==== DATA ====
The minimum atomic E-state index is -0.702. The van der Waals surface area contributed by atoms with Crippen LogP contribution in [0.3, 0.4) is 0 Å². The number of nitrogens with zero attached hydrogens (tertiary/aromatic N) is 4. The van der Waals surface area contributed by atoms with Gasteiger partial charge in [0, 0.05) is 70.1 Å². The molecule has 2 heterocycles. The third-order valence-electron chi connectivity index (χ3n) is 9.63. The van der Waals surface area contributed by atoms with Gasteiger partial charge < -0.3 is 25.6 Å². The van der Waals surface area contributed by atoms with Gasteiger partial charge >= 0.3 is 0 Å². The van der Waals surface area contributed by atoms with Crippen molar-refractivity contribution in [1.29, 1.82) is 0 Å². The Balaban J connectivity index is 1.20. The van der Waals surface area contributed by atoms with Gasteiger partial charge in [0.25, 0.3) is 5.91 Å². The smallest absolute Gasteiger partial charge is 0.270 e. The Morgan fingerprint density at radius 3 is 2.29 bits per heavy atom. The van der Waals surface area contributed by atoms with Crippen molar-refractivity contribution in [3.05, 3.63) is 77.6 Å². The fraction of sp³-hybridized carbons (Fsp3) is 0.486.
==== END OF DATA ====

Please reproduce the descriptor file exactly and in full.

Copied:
The minimum atomic E-state index is -0.702. The van der Waals surface area contributed by atoms with Crippen LogP contribution in [0.3, 0.4) is 0 Å². The number of nitrogens with zero attached hydrogens (tertiary/aromatic N) is 4. The van der Waals surface area contributed by atoms with Gasteiger partial charge in [0, 0.05) is 70.1 Å². The molecule has 2 heterocycles. The third-order valence-electron chi connectivity index (χ3n) is 9.63. The van der Waals surface area contributed by atoms with Gasteiger partial charge < -0.3 is 25.6 Å². The van der Waals surface area contributed by atoms with Gasteiger partial charge >= 0.3 is 0 Å². The van der Waals surface area contributed by atoms with Crippen molar-refractivity contribution in [1.29, 1.82) is 0 Å². The Balaban J connectivity index is 1.20. The van der Waals surface area contributed by atoms with Gasteiger partial charge in [0.25, 0.3) is 5.91 Å². The smallest absolute Gasteiger partial charge is 0.270 e. The Morgan fingerprint density at radius 3 is 2.29 bits per heavy atom. The van der Waals surface area contributed by atoms with Crippen molar-refractivity contribution in [3.05, 3.63) is 77.6 Å². The fraction of sp³-hybridized carbons (Fsp3) is 0.486.